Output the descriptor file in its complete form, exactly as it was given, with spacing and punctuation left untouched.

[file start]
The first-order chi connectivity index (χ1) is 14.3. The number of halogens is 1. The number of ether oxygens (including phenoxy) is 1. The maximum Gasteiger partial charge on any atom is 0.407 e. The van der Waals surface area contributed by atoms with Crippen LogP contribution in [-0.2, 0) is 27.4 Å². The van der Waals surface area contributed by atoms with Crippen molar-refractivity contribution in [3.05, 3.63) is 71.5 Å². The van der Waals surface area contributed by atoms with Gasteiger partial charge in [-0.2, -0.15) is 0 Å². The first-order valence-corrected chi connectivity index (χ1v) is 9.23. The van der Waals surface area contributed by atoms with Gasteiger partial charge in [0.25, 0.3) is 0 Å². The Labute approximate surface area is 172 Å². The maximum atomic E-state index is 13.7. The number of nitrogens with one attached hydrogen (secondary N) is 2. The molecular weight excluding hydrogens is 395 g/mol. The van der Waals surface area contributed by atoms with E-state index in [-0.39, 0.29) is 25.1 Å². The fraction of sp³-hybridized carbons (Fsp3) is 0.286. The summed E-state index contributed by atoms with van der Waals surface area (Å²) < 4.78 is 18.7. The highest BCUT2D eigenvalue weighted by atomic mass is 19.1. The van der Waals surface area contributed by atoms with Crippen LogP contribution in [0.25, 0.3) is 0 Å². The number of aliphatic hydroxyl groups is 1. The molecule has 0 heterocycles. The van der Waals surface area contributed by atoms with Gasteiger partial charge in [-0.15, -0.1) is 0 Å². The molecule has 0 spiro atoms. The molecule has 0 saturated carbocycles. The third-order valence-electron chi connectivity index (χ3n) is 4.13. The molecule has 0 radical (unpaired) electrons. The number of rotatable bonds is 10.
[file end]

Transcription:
The first-order chi connectivity index (χ1) is 14.3. The number of halogens is 1. The number of ether oxygens (including phenoxy) is 1. The maximum Gasteiger partial charge on any atom is 0.407 e. The van der Waals surface area contributed by atoms with Crippen LogP contribution in [-0.2, 0) is 27.4 Å². The van der Waals surface area contributed by atoms with Crippen molar-refractivity contribution in [3.05, 3.63) is 71.5 Å². The van der Waals surface area contributed by atoms with Gasteiger partial charge in [-0.2, -0.15) is 0 Å². The first-order valence-corrected chi connectivity index (χ1v) is 9.23. The van der Waals surface area contributed by atoms with Gasteiger partial charge in [0.25, 0.3) is 0 Å². The Labute approximate surface area is 172 Å². The maximum atomic E-state index is 13.7. The number of nitrogens with one attached hydrogen (secondary N) is 2. The molecular weight excluding hydrogens is 395 g/mol. The van der Waals surface area contributed by atoms with E-state index in [-0.39, 0.29) is 25.1 Å². The fraction of sp³-hybridized carbons (Fsp3) is 0.286. The summed E-state index contributed by atoms with van der Waals surface area (Å²) < 4.78 is 18.7. The highest BCUT2D eigenvalue weighted by atomic mass is 19.1. The van der Waals surface area contributed by atoms with Crippen LogP contribution in [0.25, 0.3) is 0 Å². The number of aliphatic hydroxyl groups is 1. The molecule has 0 heterocycles. The van der Waals surface area contributed by atoms with Gasteiger partial charge in [-0.15, -0.1) is 0 Å². The molecule has 0 spiro atoms. The molecule has 0 saturated carbocycles. The third-order valence-electron chi connectivity index (χ3n) is 4.13. The molecule has 0 radical (unpaired) electrons. The number of rotatable bonds is 10.